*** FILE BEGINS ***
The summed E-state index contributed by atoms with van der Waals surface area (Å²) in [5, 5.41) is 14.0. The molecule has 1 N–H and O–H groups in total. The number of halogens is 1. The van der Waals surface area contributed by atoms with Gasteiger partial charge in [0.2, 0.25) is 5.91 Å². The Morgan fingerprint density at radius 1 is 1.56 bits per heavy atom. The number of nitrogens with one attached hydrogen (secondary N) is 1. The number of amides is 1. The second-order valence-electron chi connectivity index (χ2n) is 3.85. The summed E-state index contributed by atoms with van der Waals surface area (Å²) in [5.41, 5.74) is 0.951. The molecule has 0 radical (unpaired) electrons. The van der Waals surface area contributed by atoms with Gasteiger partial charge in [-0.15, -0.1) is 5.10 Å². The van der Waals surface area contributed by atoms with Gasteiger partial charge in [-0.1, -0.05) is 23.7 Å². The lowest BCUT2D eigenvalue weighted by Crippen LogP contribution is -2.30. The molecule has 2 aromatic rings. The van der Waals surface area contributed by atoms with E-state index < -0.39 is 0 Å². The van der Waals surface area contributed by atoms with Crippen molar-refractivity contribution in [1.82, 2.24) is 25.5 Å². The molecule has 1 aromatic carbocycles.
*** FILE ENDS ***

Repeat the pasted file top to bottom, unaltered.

The summed E-state index contributed by atoms with van der Waals surface area (Å²) in [5, 5.41) is 14.0. The molecule has 1 N–H and O–H groups in total. The number of halogens is 1. The van der Waals surface area contributed by atoms with Gasteiger partial charge in [0.2, 0.25) is 5.91 Å². The Morgan fingerprint density at radius 1 is 1.56 bits per heavy atom. The number of nitrogens with one attached hydrogen (secondary N) is 1. The number of amides is 1. The second-order valence-electron chi connectivity index (χ2n) is 3.85. The summed E-state index contributed by atoms with van der Waals surface area (Å²) in [5.41, 5.74) is 0.951. The molecule has 0 radical (unpaired) electrons. The van der Waals surface area contributed by atoms with Gasteiger partial charge in [-0.15, -0.1) is 5.10 Å². The van der Waals surface area contributed by atoms with Gasteiger partial charge in [-0.1, -0.05) is 23.7 Å². The lowest BCUT2D eigenvalue weighted by Crippen LogP contribution is -2.30. The molecule has 2 aromatic rings. The van der Waals surface area contributed by atoms with E-state index < -0.39 is 0 Å². The van der Waals surface area contributed by atoms with Crippen molar-refractivity contribution in [1.82, 2.24) is 25.5 Å². The molecule has 1 aromatic carbocycles.